NEW YORK -- For managers learning the basics of employment law,
there are the usual methods. Reading. Taking notes.
At Tower Records, they do things a bit differently. Every two
weeks, the human resources staff at its headquarters in Sacramento,
Calif., dress up as game pieces and assemble on a giant game board
that covers a conference room floor. Groups of Tower store managers
then answer questions about a hiring situation.
A correct answer, and a staff member takes a step forward on the
board. A wrong one, and everyone in the room discusses the best
legal response. The more correct answers, the closer trainees get to
the final space, "team leader of the year."
"Even though it seems a little crazy with the Alice-in-Wonderland-
like proportions, it works," said Renee Gromacki, Tower's human
resource manager for employee relations.
Since the training programs began four years ago, she said, the
number of grievances filed companywide has decreased. Tower now
requires all managers and supervisors to play the legal-training
Tower's program illustrates companies' widening efforts to train
managers in the ways of hiring and dismissal. And that training is
likely to become even more important for employers.
Starting as early as this spring, the federal Equal Employment
Opportunity Commission plans to use undercover "testers" -- pairs of
job applicants who have equivalent qualifications but who differ in
characteristics like gender, race, disability or age -- to uncover
discrimination in hiring.
The decision, announced in December, marks the first time that the
commission is actively focusing on hiring, a field in which bias is
particularly hard to prove. Applicants often never know the reasons
for their rejection or who else may have applied for the job.
About 8 percent of the roughly 80,000 cases the commission
receives annually contend some form of hiring discrimination. In
contrast, 47 percent deal with discharges or complaints of bias and
retaliation after dismissals.
The commission will use two private groups -- the Fair Employment
Council of Greater Washington and the Legal Assistance Foundation of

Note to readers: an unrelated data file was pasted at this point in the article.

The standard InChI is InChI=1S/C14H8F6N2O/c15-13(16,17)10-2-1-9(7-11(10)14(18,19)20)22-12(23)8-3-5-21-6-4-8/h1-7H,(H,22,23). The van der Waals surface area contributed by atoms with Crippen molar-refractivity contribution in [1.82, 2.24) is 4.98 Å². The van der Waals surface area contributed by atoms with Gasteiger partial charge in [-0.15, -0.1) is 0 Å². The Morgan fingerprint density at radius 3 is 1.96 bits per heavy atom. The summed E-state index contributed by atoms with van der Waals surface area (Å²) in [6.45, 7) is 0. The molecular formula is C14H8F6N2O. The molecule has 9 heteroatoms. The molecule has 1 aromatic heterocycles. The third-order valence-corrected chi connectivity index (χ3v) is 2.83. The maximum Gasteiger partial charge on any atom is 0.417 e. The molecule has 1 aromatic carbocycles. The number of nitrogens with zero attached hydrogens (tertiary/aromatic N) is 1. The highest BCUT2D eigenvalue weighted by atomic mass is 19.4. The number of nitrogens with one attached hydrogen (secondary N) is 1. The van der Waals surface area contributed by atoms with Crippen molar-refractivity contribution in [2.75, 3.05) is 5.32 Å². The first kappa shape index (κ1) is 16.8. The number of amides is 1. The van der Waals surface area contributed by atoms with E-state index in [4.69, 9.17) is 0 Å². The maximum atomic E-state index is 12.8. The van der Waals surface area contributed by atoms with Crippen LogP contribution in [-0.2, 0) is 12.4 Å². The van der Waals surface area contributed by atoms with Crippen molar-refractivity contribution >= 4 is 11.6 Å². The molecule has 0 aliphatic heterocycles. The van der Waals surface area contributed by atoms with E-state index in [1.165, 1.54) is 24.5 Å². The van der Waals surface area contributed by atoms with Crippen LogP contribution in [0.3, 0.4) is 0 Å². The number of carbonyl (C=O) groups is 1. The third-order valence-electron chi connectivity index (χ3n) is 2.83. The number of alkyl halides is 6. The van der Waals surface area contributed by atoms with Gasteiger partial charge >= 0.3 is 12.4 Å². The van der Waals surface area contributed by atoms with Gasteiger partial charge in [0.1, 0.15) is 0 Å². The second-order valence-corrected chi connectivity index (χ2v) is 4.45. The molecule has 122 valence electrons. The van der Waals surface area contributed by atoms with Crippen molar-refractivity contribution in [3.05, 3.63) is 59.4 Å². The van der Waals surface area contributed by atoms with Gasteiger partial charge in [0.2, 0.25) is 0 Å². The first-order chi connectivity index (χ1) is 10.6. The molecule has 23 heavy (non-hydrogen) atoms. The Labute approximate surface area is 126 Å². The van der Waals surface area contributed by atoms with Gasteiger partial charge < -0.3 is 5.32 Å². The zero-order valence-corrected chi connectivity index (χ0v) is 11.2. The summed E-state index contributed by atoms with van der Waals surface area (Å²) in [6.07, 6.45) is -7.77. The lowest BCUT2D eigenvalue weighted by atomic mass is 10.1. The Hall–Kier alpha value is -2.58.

Chicago -- to conduct the tests, which will focus initially on entry-
level jobs; results are expected by next winter.
Dianna Johnston, the commission's liaison to the program, said the
agency was more interested in learning about how discrimination
occurs rather than about which companies discriminate. Even so, she
said, if it finds patterns of unequal treatment, it will pursue
The tester program worries some business groups, which view it as
akin to entrapment. The National Federation of Independent Business
in Washington has called the plan "reprehensible" and "misleading."
Barry Lawrence, a spokesman for the Society for Human Resource
Management in Alexandria, Va., which represents personnel directors
at thousands of companies, said testers tend to connote "covert
"It doesn't seem to be a very ethical practice," he said.
Companies also say that interviewing fake job candidates will
increase their costs and time spent on hiring. The commission sees
"It's not going to be anything more than what employers normally
do and we have no built-in assumptions about what we're going to
find," said Ellen J. Vargyas, the commission's legal counsel.
Even so, the plan is already having an impact.
"Since December, we've had double the number of requests for
training in hiring," said Garry Mathiason, senior partner with
Littler, Mendelson, Fastiff, Tichy & Mathiason of San Francisco,
which specializes in employment law. …